Look Out!: Common Misconceptions and how to avoid them.


Do you know the popular phrase: “There are three kinds of lies: lies, damned lies and statistics”? It illustrates the common distrust of numerical data and the way it’s displayed. And it has some truth: for too long, graphical displays of numerical data have been used to manipulate people’s understanding of ‘facts’. There is a basic explanation for this. All information is included in raw data – but before raw data is processed, it’s too much for our brains to understand. Any calculation or visualisation – whether that’s as simple as calculating the average or as complex as producing a 3D chart – involves losing a certain amount of data, so that we can take it in. It’s when people lose data that’s really important and then try to make big statements about the whole data set that most mistakes get made. Often what they say is ‘true’, but it doesn’t give the full story’

In this tutorial we will talk about common misconceptions and pitfalls when people start analysing and visualising. Only if you know the common errors can you avoid making them in your own work and falling for them when they are mistakenly cited in the work of others.

The average trap

Have you ever read a sentence like: “The average european drinks 1 litre of beer per day”? Did you ask yourself who this mysterious “average european” was and where you could meet him? Bad news: you can’t. He or she doesn’t exist. In some countries, people drink more wine than beer. How about people who don’t drink alcohol at all? And children? Do they drink 1 litre per day too? Clearly this statement is misleading. So how did this number come together?

People who make these kind of claims usually get hold of a large number: e.g. every year 109 billion liters of beer is consumed in Europe. They then simply divide that figure by the number of days per year and the total population of Europe, and then blare out the exciting news. We did the same thing two modules ago when we divided healthcare expenditure by population. Does this mean that all people spend that much money? No. It means that some spend less and some spend more – what we did was to find the average.The average makes a lot of sense – if data is normally distributed. Normal distribution is the classic bell shaped curve.


The image above shows three different normal distributions. They all have the same average. And yet they are clearly different.What the average doesn’t tell you is the range of data.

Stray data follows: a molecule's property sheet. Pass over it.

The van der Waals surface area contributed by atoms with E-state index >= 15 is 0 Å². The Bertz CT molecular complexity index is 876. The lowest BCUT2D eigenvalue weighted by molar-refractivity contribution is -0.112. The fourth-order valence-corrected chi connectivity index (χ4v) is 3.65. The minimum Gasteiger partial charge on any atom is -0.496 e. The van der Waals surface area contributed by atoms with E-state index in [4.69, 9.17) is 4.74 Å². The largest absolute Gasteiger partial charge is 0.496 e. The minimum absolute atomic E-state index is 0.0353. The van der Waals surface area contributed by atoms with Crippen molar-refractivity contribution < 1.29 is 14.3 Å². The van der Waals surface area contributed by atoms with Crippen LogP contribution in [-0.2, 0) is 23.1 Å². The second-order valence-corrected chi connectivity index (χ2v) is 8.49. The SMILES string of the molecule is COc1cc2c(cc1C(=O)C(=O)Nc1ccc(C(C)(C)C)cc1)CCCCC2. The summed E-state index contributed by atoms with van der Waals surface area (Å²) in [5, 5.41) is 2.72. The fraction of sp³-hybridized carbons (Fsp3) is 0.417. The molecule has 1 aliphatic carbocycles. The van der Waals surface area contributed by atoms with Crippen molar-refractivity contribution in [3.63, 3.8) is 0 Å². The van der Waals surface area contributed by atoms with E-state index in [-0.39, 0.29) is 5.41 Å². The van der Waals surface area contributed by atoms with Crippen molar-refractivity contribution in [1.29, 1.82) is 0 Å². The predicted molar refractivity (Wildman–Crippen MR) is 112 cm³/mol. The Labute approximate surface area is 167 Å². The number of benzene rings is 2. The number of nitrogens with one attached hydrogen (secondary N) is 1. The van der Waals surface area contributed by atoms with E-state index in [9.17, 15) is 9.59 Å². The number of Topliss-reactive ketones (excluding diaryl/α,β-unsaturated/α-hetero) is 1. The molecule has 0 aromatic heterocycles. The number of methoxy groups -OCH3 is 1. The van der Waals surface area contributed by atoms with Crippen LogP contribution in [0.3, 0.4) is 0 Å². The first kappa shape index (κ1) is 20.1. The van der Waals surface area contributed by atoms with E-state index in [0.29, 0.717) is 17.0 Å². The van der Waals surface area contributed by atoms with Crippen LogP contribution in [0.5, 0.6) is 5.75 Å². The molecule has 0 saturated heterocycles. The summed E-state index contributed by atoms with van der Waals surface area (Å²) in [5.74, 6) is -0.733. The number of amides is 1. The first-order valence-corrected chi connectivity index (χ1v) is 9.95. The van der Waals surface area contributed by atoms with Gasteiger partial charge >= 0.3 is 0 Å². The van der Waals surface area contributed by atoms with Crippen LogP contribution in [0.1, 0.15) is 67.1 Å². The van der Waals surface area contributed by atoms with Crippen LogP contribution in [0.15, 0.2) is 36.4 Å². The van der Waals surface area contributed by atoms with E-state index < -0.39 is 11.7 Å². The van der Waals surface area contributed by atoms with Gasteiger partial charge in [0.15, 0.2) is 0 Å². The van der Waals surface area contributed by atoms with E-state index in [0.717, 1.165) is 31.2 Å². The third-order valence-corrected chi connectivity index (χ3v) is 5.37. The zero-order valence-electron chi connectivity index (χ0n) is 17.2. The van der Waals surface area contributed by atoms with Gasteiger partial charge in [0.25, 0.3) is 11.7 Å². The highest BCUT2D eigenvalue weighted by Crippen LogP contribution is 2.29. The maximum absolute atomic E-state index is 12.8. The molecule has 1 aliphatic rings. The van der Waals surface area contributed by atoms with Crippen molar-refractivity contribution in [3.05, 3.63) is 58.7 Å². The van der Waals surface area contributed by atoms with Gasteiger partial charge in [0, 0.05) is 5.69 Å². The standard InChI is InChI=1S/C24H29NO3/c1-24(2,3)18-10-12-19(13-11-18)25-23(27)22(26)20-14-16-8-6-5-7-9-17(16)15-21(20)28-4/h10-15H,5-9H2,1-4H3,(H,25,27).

Most of the time we do not deal with normal distributions either: take e.g. income. The average income (something frequently reported) would suggest that half of the people would earn less and half of them would earn more than the average. This is wrong. In most countries, many more people earn below the average salary than above it. How? Incomes are not normally distributed. They show a peak around a certain level and then have a long tail towards large salaries.


The chart shows actual income distribution in US$ for households up to 200,000 US$ Income from the 2011 census. You can see a large number of households have incomes around 15,000-65,000 US$, but we have a long tail skewing the average up.

If the average income rises, it could be because most of the people are earning more. But it could also be that a few people in the top income group are earning way more – both would move the average.

Task: If you need some figures to help you think of this, try the following:

Imagine 10 people. One earns 1€, one earns 2€, one earns 3€… up to 10€. Work out the average salary.

Now add 1€ to each of their salaries (2€, 3€….11€). What is the average?

Now go back to the original salaries (1€, 2€, 3€ etc) and add 10€ only to the very top salary (so you have 1€, 2€, 3€… 9€, 20€). What’s the average now?

Economists recognise this and have added another value. The “ GINI-Coefficient ” tells you something about the distribution of income. The “GINI-Coefficient”” is a little complicated to calculate and beyond the scope of this basic introduction. However, it is worth knowing it exists. A lot of information gets lost when we only calculate an average. Keep your eyes peeled as you read the news and browse online.

Task: Can you spot examples of where the use of the average is problematic?

More than just your average…

So if we’re not to use the average – what should we use? There are various other measures which can be used to give a simple mean figure some more context.

  • Combine the average figure with the range; e.g say range 20-5000 with an average of 50. Take our beer example: it would be slightly better to say 0-5 litres a day with an average of 1 litre.
  • Use the median: the median is the value right in the middle where 50% of values are above and 50% of values are below. For the median income it holds true that 50% of people earn less and 50% of people earn more.
  • Use quartiles or percentiles: Quartiles are like the median but for 25,50 and 75%. Percentiles are the same but for varying percent ranges (usually 10% steps.) This gives us way more information than the average – it also tells us something about the distribution of data (e.q. do 1% of the people really hold 80% of the wealth?)

Size matters

In data visualization, size actually matters. Look at the two column charts below:


Imagine the headlines for these two graphs. For the graph on the left, you might read “Health Expenditure in Finland Explodes!”. The graph on the right might come under the headline “Health Expenditure in Finland remains mainly stable”. Now look at the data. It’s the same data presented in two different (incorrect) ways.